If the crises and transformations of recent times have melded the continent together and Bolívar’s dream of a great Latin American nation has received new sustenance from the Venezuelan president, Hugo Chávez, a basic question is raised: Can the solution for the problem of mediation described at the start be found in South American capitals, which are burdened by the legacies of dictatorship? In view of the problems outlined here, can the capital, oscillating between nation-building and globalisation, really be considered as a meaningful authority of a supra-national identity? Questions that John Malkovich’s »The Dance Upstairs« (2001) also seems to pose. The setting of this debut film is simply »the capital«. All major South American cities are reflected in it, at least with regard to their recent past. »The capital«: here, it is a free variable parameter, a cipher, a fiction. Just like the country it represents. Just like the historical figure that the film depicts: a nascent revolution. The regime is corrupt and authoritarian, shady deals with Asian protagonists are the order of the day. »The capital« is a network of inscrutable power structures, a morass of machinations. In the shade cast by this darkness, a revolution mythos is fermenting, a mythos that, paradoxically, is nipped in the bud by precisely the character who is driven to despair by the mess in which the state is in: a jurist who has lost his faith in the legal system.
If »The Dancer Upstairs« gives an answer to the questions asked above, it is because it identifies the common denominator of South American capital cities in a negative, problematic characteristic and thus calls into question the supranational project put forward by Manuel Antonio Garretón. Unfinished chapters of the past (dictatorial structures, networks of corruption, revolutionary myths) dominate South American capitals and disqualify them from being carriers of a common cause. If not the capitals, it could be inferred, then perhaps the periphery – why shouldn’t the capitals play a subordinate role, even existing in the background of this South American version of the EU in the same way as, in the national context, the big exception among the South American capitals, Brasília? This product of a totalitarian scheme had to differentiate itself absolutely from the rest of the country to be able to assert its claim to power. To be different, this utopia, which left the drawing board for the real world in 1960, had to »negate the existing order« and, to preserve its autonomy, it had to »remain independent, without historical connections.« 11 It was not least this basic contradiction that led to the fact that Brasília today can be considered a national centre only with some reservations. The only Brazilian city that is in the same league as Lima, Caracas, Buenos Aires and Santiago is São Paulo – when this status is measured according to the sum of its possibilities of exerting influence. Because, although the seat of government is in Brasília, the country’s central stage is the city in which the economic, cultural, social and, in the final analysis, political potential is concentrated.
This also shows the limits of the Brasília model. For if the South American capital is relegated to a background existence, its characteristic as the political stage for a large part of the population is neglected. The processes of coming to terms with the past are also demoted to a secondary level where they can be disregarded. Brasília is the best example of this, because these days it is either largely overlooked or at most seen under urbanistic aspects, but almost never comes under scrutiny as the product of a totalitarian regime. For this reason, it is not the South American capital city that has to be set back as the carrier of the continental transformations, but the goal of a supranational identity. At present, the national and the global represent the decisive conditions for democratic change. The fact that the periphery can, and probably must, play an important role here is shown clearly by the most influential and arguably most successful democracy movement in Latin America – the Zapatists-, who locate their reformatory objectives primarily in the national context and their counter pole not in the USA, but in neo-liberal globalisation. 12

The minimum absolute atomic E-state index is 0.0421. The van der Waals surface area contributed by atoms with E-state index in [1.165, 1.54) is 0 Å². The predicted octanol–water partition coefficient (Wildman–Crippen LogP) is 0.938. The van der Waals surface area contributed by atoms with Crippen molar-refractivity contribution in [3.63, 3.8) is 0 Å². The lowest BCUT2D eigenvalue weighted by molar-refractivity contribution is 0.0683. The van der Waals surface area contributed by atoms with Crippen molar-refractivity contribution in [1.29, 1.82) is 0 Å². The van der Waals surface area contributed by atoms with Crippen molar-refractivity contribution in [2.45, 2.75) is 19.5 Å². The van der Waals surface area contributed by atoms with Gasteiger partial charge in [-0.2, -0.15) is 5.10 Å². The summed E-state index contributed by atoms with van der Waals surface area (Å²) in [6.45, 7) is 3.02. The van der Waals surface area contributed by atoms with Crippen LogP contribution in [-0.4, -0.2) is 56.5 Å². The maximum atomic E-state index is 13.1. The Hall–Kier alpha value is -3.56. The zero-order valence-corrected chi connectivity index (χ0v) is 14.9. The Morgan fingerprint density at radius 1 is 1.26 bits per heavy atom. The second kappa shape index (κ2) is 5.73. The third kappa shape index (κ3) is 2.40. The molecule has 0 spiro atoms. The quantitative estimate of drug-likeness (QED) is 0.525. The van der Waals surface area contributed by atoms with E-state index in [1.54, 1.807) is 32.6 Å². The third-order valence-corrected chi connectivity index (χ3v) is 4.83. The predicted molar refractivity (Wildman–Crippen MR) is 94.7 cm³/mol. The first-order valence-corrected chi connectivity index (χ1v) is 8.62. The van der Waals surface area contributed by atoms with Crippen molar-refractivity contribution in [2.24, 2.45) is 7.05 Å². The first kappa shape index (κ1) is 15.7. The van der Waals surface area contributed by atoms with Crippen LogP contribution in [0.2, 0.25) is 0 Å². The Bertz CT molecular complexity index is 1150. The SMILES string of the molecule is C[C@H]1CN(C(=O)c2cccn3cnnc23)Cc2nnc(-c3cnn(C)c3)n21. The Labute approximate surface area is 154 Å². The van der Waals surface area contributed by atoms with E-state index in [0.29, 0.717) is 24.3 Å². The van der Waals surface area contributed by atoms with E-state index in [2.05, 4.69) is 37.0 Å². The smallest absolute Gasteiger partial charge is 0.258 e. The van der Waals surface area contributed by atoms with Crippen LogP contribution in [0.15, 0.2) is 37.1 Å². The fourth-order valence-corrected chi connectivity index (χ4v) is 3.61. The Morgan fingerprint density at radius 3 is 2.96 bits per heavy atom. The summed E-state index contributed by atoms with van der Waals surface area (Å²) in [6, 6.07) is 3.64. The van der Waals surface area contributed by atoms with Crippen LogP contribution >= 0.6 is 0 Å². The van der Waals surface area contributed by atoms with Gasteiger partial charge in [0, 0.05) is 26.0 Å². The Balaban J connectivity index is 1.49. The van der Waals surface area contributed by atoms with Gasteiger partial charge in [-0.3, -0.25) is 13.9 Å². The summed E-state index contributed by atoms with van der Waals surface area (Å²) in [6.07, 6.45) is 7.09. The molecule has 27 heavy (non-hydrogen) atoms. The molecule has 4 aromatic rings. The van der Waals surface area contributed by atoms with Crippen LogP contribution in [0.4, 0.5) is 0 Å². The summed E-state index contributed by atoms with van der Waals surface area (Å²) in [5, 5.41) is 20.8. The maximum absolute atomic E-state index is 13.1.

Translated by Timothy Jones


1 Alberto Fujimori, Alberto Fujimori Fights Terrorism. Tokyo 2002.
2 »Fujimori tours gutted residence,« in The Japan Times, 25. April 1997, p. 1.
3 Manuel Antonio Garretón (ed.), El espacio cultural latinoamericano. Bases para una política cultural de integración, Santiago de Chile 2003.
4 Jens Glüsing, »Sie sollen alle weg!«, in Der Spiegel, 19/2005, p. 124-127.
5 See also David J. Myers/Henry A. Dietz (ed.), Capital City Politics in Latin America, London 2002.
6 Olaf Kaltmeier/Jens Kastner/Elisabeth Tuider (ed.), Neoliberalismus – Autonomie – Widerstand. Soziale Bewegungen in Lateinamerika, Münster 2004, p. 9.
7 Gunther Blessing, »Caracas, amor a muerte – >Ästhetik der Gewalt< and >das grausam Wirkliche< im venezolanischen Film,« in Oliver Diehl/Wolfgang Muno (ed.), Venezuela unter Chávez – Aufbruch oder Niedergang? Madrid/Frankfurt 2005, p. 156.
8 Kaltmeier/Kastner/Tuider, p. 8.
9 Peter B. Schumann, »Urbane Metaphern in argentinischen Filmen,« in Ibero-Amerikanisches Institut (ed.), Buenos Aires – Berlin, Berlin 2004, p.103.
10 Stefan Thimmel, »Aufbruch nach der Krise? Buenos Aires im Jahre 2004,« in Buenos Aires – Berlin, p. 121.
11 James Holsten, »Brasilia: Modernität als Experiment und Risiko,« in Walter Prigge (ed.), Bauhaus Brasilia Auschwitz Hiroshima, Berlin 2003, p. 266.
12 See Kristine Vanden Berghe, Narrativa de la rebelión zapatista. Los relatos del Subcomandante Marcos, Madrid/Frankfurt 2005, p. 134.